Most every birder has favorite birds, based on a variety of things. When I was maybe 10-12, my favorite bird, for beauty, became the Scarlet Tanager (Piranga olivacea), the male in his overall scarlet, with black wings and tail, and the female in her understated green. My recollection of when this happened is of being in a deep forest in the Appalachian Mountains of western North Carolina, and seeing a pair of these tanagers high in the forest canopy. What a place of beauty and what a perfectly beautiful pair of birds, I thought. It remains a beautiful image in my head, although the image may have been “improved” over the years. Nathan Kuhnert wrote the account of the Scarlet Tanager in the Oklahoma Breeding Bird Atlas (Reinking, D.L., 2004). He begins his account with a particularly beautiful and apt sentence about this bird: “The male Scarlet Tanager’s strikingly brilliant scarlet-red and velvet-black plumage is almost unrivaled among North American birds, although it is his characteristic call note that usually identifies his presence high in the tree canopy.”
In western North Carolina, the Scarlet Tanager had many challengers for “most beautiful bird”—many of the warblers and the Rose-breasted Grosbeak among them. For me there was an added bonus for the tanager. In fall migration I would often see older males that were pied, with green interspersed in the scarlet, as they changed into green winter plumage, and no 2 pied males seeming to have just the same mixture of scarlet and green. I never found a Scarlet Tanager nest in North Carolina, but after I was living in Oklahoma, Patti Muzny showed me “half” of a Scarlet Tanager’s nest. Let me explain.
In 1979 Maxine Kastl, Patti Muzny’s mother, found a tanager nest in her yard in Perkins, Payne County, central Oklahoma. Very interestingly, the tanager pair was composed of a male Scarlet Tanager and a female Summer Tanager. The nest and birds were observed from May 28-July 18; 3 young fledged from the nest. One of the remarkable things about the male was that he often sat relatively close to the ground, about as high as the nest which was maybe 12 feet up—Scarlet Tanagers usually sit high in the canopy. The Summer Tanager usually nests within about 12-20 feet of the ground while the Scarlet Tanager averages nesting considerably higher in the forest canopy; Bent reported that F.W. Rapp found 8 nests, ranging in height from 25-32 feet (A.C., 1965, Life Histories of North American Blackbirds, Orioles, Tanagers, and Allies). Because Mrs. Kastl’s male Scarlet apparently changed his behavior, in staying low to the ground, I guess the female Summer “ruled the roost” on this particular behavioral point for the pair. Because he did stay fairly close to the ground, this male Scarlet Tanager made for a great photographic opportunity, which at least Wes Isaacs and I took advantage of.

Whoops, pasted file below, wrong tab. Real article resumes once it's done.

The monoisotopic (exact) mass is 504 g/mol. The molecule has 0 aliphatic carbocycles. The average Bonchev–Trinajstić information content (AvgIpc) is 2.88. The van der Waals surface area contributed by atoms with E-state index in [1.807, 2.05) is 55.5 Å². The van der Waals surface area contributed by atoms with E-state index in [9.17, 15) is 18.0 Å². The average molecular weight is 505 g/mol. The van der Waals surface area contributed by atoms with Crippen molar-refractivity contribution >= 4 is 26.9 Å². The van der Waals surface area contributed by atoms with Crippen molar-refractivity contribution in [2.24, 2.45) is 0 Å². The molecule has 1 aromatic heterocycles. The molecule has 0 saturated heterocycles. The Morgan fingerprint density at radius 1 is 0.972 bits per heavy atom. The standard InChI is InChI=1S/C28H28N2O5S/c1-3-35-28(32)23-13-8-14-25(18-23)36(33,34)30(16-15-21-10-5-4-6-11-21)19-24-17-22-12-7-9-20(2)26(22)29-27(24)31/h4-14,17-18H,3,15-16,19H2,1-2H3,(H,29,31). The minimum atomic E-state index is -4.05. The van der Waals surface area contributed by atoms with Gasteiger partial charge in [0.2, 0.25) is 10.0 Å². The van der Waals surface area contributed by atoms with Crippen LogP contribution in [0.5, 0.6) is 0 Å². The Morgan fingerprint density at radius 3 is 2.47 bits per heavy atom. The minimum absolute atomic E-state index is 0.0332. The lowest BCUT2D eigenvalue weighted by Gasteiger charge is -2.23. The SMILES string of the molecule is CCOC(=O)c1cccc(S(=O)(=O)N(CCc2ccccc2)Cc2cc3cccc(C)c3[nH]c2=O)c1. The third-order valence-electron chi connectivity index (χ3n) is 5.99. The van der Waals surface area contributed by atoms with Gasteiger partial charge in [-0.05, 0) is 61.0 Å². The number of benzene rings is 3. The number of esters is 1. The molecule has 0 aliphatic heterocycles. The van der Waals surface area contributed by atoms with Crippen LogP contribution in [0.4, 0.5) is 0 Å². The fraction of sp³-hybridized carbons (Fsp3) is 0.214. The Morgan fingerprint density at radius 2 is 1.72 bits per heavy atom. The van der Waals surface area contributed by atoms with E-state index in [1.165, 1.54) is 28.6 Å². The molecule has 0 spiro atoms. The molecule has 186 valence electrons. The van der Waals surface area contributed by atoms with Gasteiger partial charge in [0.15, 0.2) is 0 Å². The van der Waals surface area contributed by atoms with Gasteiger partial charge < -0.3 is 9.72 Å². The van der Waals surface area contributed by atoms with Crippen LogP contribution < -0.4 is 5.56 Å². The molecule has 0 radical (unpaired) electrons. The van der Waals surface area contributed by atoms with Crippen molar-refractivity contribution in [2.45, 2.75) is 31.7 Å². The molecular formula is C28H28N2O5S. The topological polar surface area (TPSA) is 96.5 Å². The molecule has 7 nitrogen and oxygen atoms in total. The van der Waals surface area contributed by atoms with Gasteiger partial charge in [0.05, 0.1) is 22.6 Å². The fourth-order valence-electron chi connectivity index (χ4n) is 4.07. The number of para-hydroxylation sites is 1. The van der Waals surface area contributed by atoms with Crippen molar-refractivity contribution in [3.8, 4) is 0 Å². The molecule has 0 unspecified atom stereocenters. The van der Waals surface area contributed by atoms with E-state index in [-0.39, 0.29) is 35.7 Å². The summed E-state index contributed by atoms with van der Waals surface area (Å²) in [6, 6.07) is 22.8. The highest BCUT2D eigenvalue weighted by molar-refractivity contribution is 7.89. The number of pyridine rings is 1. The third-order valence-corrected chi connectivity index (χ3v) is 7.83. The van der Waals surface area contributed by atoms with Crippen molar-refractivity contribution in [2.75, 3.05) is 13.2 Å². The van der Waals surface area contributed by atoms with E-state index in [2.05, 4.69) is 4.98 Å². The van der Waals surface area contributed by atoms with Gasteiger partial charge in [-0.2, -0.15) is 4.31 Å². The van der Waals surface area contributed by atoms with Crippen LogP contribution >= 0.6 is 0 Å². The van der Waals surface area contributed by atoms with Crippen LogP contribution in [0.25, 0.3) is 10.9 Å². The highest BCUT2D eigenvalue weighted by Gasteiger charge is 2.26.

May is the perfect month to talk about migrants. There are several Scarlet Tanager records for western Oklahoma, including 1 of a possible breeder in Cimarron County (Reinking, 2004). In the Sutton Summaries of Species  I find 3 old records for the Oklahoma City area: on April 19 and 26, 1925, seen each date by Saunders; May 25, 1950 by P.S. Griffing; and May 20, 1953 by D. Clark and J. Kull. I find no recent records for the species in the Oklahoma City area; does anyone know of one—I’d like to hear about it. Keep the outside possibility of seeing a Scarlet Tanager in mind as you enjoy the spring migrants here in Oklahoma City.
The species is known to nest westward in Oklahoma at least to Pontotoc County, according to the Oklahoma Breeding Bird Atlas. They lay 3-5 eggs, but usually 4. These are greenish-blue and speckled with shades of brown.
I would like to thank my wife Melissa for contributing her editing skills to “Bird of the Month.”